I conferred with Dr. Mordecai Johnson, the president of Howard University, and also with the dean of the medical school at Howard to find out if there was anything that we might do to increase the output of Negro doctors by Howard University. Dr. Johnson told me that the output of graduate doctors of Howard Medical School was severely limited by a rule of the American Medical Association, that required a medical school to have a certain number of clinical hospital beds for each student. He said that in Washington the only teaching hospital for Howard medical students was Freedman's Hospital, which was also under my jurisdiction. It wasn't a large hospital so the result was that Howard Medical School could only educate the number of students for which Freedman's Hospital
could supply the required number of clinical beds. Dr. Johnson added that in Gallinger Hospital, the great municipal hospital in the District of Columbia, the teaching privileges were only given to Georgetown University Medical School and the George Washington Medical School. Gallinger did not extend teaching privileges to Howard professors. Well, I thought that was something I might do something about. So, I first got in touch with the commissioners of the District of Columbia. They were the governing body of the city, and they recognized the problem but seemed reluctant to do anything unless I could get the two universities, that is George Washington and Georgetown Medical Schools, to agree to some change. I then discussed the problem with the presidents of the two universities. I got the most cordial cooperation from both of them and also from the dean of the medical school of George Washington, but the dean of Georgetown was very much opposed to allowing Howard medical professors having teaching privileges in Gallinger.
EWING: No, they weren't internships. It was a question of
whether or not Howard professors could take their students into Gallinger and the patients there could be used for clinical teaching.
FUCHS: Was not the privilege of interning there also involved?
EWING: It was. It was involved but it was more important to get this privilege for medical professors at Howard University to take their students into the hospital in order to have clinical cases to show their students. It's an essential part of teaching in a medical school. And, as I say, the dean of Georgetown was very much opposed to it.
EWING: He just didn't want Negroes in the school, it was a pure racist attitude.
FUCHS: In the hospital?
EWING: Yes, I mean in the hospital. So, I went back to Father Guthrie, the President of Georgetown, and had no trouble whatsoever with him. I simply said, "Father, this is a religious medical school. It is a medical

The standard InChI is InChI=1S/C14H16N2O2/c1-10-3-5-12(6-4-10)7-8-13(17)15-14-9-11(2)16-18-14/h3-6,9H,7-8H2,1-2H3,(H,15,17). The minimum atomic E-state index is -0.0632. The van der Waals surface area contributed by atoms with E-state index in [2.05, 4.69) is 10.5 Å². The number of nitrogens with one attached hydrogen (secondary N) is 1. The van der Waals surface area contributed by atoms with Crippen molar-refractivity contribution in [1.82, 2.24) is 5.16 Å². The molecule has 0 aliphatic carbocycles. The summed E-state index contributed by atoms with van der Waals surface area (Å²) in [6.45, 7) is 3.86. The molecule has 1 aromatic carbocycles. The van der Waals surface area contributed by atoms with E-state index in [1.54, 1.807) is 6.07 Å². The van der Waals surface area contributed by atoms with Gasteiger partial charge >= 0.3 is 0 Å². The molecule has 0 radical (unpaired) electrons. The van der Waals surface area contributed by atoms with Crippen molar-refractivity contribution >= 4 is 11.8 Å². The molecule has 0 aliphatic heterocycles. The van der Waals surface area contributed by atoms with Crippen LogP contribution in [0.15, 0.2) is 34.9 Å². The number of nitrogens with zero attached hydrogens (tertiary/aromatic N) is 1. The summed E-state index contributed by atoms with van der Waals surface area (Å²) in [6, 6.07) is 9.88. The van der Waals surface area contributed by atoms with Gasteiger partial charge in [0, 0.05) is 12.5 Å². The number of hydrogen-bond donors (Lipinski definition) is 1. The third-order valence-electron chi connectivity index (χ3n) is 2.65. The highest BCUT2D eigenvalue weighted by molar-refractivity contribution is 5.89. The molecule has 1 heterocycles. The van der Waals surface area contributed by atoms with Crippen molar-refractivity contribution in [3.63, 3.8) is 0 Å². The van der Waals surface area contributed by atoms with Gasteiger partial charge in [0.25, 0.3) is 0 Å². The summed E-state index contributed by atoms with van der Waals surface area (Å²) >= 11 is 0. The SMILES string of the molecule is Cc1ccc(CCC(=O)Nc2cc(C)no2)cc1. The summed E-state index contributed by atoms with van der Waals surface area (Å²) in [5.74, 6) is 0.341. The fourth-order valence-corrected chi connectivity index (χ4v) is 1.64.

school run by a church. The dean of your medical school is opposed to allowing Howard professors bringing their medical students into Gallinger Hospital for teaching purposes. I just don't see how a Christian organization can take that position."
"Well," he said, "I don't either." And he straightened that out in no time so the Howard University Medical School was given the teaching privileges.
There was also a question of how the patients would be assigned. The dean of the Georgetown Medical School argued that no white patient would consent to having a Negro doctor. I took the position that that was up to the patient, and not up to the dean of the medical school to decide in advance that the patient wouldn't want a Negro doctor. I asked what system they were then using in assigning patients between Georgetown and George Washington Medical Schools. I was told that number one was assigned to George Washington, number two to Georgetown and so on, alternately.
"Well," I said, "why don't you just include Howard as number three?"
That was finally agreed to and they had no trouble. I learned afterwards that there were a few white patients
who did not want a Negro doctor and some Negro patients who didn't want a white doctor. And it balanced out all right. So, it's been a great help to Howard University. I think they were able to increase their graduating class from seventy-five to a hundred. That figure sticks in my mind, but it could be something different.
FUCHS: Now, do you know that Negro interns were accepted in 1948 at Gallinger Hospital?
EWING: When you pin it down to 1948, I would say no, for the simple reason that even after Howard got this right to take their medical students into Gallinger, Howard made a very cautious approach. They started by taking over services only in subjects where they had really topnotch teachers. There were a few areas, I don't remember what they were, I just say pediatrics for example, I don't know that that was it, where they would be weak and they didn't take on that service until they got their own house in order and had a strong faculty in the particular subject. I'm not sure just at what point they began taking interns but it did come I'm sure.